The Coalition is so committed to the National Disability Insurance Scheme, for instance, that we have offered to co-chair a bipartisan parliamentary committee so that support for it does not flag across the three terms of parliament and among the nine different governments needed to make it work.

Labor like to pay lip service to wanting cross-party support for the NDIS, but when the opportunity has presented to give this real meaning, they have declined to do so. And Labor should accept our offer of a parliamentary oversight committee. The coalition intends to give the government, the Greens and the Independent members in this place an opportunity to accept our hand of cooperation by moving an amendment to this bill that will establish a non-partisan oversight committee. I appeal in particular to the Independents and the other non-government members in this place to look at the advantages of having a cooperative approach over a period of time to this important initiative.

It is also important to note that every government and every opposition in Australia supports and wants to see an NDIS in operation. That is why, at the COAG meeting before last, it was disappointing that the Prime Minister could not rise above her partisan instincts. It is to the credit of premiers Baillieu and O'Farrell that they continued to negotiate in the face of public attack and misrepresentation by the federal government and reached agreement to host the launch sites. The coalition urged the Prime Minister to adopt a more cooperative approach, as there can be no NDIS without the states. They are partners in this program, not enemies.

The fruits of a constructive approach were there to be seen when Premier O'Farrell from New South Wales and the Prime Minister signed an intergovernmental agreement in December for a full state-wide NDIS rollout after the Hunter launch project. It is now up to the Prime Minister to continue this constructive approach in discussions with other jurisdictions to conclude further bilateral agreements. There can be no full NDIS without an intergovernmental agreement with each state and territory.

A word in defence of those states who are not hosting a launch site: the Productivity Commission never envisaged every state hosting a launch site and never saw the absence of a launch site as a bar to taking part in a full national rollout. Indeed, Premier Newman has written to the Prime Minister with a proposal for Queensland to be part of a full national rollout and Premier Barnett from Western Australia has written to the Prime Minister proposing a joint Western Australia-Commonwealth NDIS.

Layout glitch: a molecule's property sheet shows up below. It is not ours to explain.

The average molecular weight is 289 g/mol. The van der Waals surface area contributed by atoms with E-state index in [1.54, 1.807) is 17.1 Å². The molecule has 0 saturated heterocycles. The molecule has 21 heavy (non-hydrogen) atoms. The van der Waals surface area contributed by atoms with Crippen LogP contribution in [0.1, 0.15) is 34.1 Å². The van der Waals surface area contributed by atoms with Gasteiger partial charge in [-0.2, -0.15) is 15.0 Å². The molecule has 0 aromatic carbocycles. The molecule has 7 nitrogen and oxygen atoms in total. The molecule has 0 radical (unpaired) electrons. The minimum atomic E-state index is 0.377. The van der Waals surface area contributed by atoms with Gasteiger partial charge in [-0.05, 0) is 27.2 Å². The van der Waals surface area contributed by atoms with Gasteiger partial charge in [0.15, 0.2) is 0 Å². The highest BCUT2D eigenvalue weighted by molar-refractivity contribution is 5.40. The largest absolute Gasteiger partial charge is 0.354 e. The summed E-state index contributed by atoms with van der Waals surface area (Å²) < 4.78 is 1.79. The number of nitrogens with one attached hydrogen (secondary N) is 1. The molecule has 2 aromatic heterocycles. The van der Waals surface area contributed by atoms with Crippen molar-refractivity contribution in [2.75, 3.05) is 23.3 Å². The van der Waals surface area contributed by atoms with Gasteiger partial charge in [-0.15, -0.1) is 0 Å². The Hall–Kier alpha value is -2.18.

The coalition will continue to place this issue above politics and is prepared to work with the state and Commonwealth governments towards a better deal for people with disability. While we emphatically supported the government's commitment of $1 billion for the NDIS in the federal budget, we had some difficulty reconciling this figure with the $3.9 billion the Productivity Commission said would be necessary over the forward estimates for the first phase of the NDIS. We assume the government will account for this and make appropriate provision in the forthcoming budget.

The bill establishes the framework for the National Disability Insurance Scheme and the National Disability Insurance Scheme Launch Transition Agency. This will enable the scheme to be launched, and the agency to operate the launch, in five sites across Australia from July 2013. The first stage of the scheme will benefit more than 20,000 people with disability, their families and carers living in South Australia, the Australian Capital Territory, Tasmania, the Hunter region in New South Wales and the Barwon area in Victoria. The scheme will provide funding to individuals or organisations to help people with disability participate more fully in economic and social life through the provision of an entitlement, enabling such things as aid, equipment, supported accommodation and personal attendant care.

The mechanics of the agency will be established by way of legislative instruments called the NDIS rules. These regulations, the NDIS rules, will establish, for example, eligibility and assessment criteria. The government released a discussion paper on the rules on 1 February. It would be fair to say that this paper does not contain much information. It proposes a series of questions; it is not a draft set of rules. This is significant, as the bill itself is essentially a framework. It establishes the transition agency, the board, the CEO and a general definition of eligibility. But the guts of the scheme, the mechanics, will be established by the rules.